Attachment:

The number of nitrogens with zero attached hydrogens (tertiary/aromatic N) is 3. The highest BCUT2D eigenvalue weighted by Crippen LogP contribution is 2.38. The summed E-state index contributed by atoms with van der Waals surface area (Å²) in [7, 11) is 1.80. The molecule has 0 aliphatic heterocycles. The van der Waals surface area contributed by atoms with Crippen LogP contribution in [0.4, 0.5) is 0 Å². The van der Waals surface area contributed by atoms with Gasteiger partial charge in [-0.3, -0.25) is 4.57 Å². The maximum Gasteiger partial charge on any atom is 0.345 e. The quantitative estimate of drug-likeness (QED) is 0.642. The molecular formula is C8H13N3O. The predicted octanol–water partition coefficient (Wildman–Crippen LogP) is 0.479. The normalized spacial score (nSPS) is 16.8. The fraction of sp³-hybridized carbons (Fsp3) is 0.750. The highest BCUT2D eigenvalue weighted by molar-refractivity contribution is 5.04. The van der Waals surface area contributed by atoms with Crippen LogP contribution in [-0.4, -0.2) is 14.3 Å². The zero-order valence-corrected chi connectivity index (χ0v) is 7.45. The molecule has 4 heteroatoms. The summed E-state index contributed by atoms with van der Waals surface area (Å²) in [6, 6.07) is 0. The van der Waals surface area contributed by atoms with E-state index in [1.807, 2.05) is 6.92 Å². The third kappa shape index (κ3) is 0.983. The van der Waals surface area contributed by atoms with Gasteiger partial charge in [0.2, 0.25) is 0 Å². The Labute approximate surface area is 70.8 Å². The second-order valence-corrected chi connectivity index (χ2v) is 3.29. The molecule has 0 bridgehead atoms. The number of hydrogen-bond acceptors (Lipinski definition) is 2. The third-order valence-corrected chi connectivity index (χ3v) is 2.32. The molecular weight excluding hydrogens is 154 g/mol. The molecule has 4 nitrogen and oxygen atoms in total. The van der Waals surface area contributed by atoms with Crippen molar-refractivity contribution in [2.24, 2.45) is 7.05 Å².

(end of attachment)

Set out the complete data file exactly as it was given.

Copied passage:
The number of nitrogens with zero attached hydrogens (tertiary/aromatic N) is 3. The highest BCUT2D eigenvalue weighted by Crippen LogP contribution is 2.38. The summed E-state index contributed by atoms with van der Waals surface area (Å²) in [7, 11) is 1.80. The molecule has 0 aliphatic heterocycles. The van der Waals surface area contributed by atoms with Crippen LogP contribution in [0.4, 0.5) is 0 Å². The van der Waals surface area contributed by atoms with Gasteiger partial charge in [-0.3, -0.25) is 4.57 Å². The maximum Gasteiger partial charge on any atom is 0.345 e. The quantitative estimate of drug-likeness (QED) is 0.642. The molecular formula is C8H13N3O. The predicted octanol–water partition coefficient (Wildman–Crippen LogP) is 0.479. The normalized spacial score (nSPS) is 16.8. The fraction of sp³-hybridized carbons (Fsp3) is 0.750. The highest BCUT2D eigenvalue weighted by molar-refractivity contribution is 5.04. The van der Waals surface area contributed by atoms with Crippen LogP contribution in [-0.4, -0.2) is 14.3 Å². The zero-order valence-corrected chi connectivity index (χ0v) is 7.45. The molecule has 4 heteroatoms. The summed E-state index contributed by atoms with van der Waals surface area (Å²) in [6, 6.07) is 0. The van der Waals surface area contributed by atoms with E-state index in [1.807, 2.05) is 6.92 Å². The third kappa shape index (κ3) is 0.983. The van der Waals surface area contributed by atoms with Gasteiger partial charge in [0.2, 0.25) is 0 Å². The Labute approximate surface area is 70.8 Å². The second-order valence-corrected chi connectivity index (χ2v) is 3.29. The molecule has 0 bridgehead atoms. The number of hydrogen-bond acceptors (Lipinski definition) is 2. The third-order valence-corrected chi connectivity index (χ3v) is 2.32. The molecular weight excluding hydrogens is 154 g/mol. The molecule has 4 nitrogen and oxygen atoms in total. The van der Waals surface area contributed by atoms with Crippen molar-refractivity contribution in [2.24, 2.45) is 7.05 Å².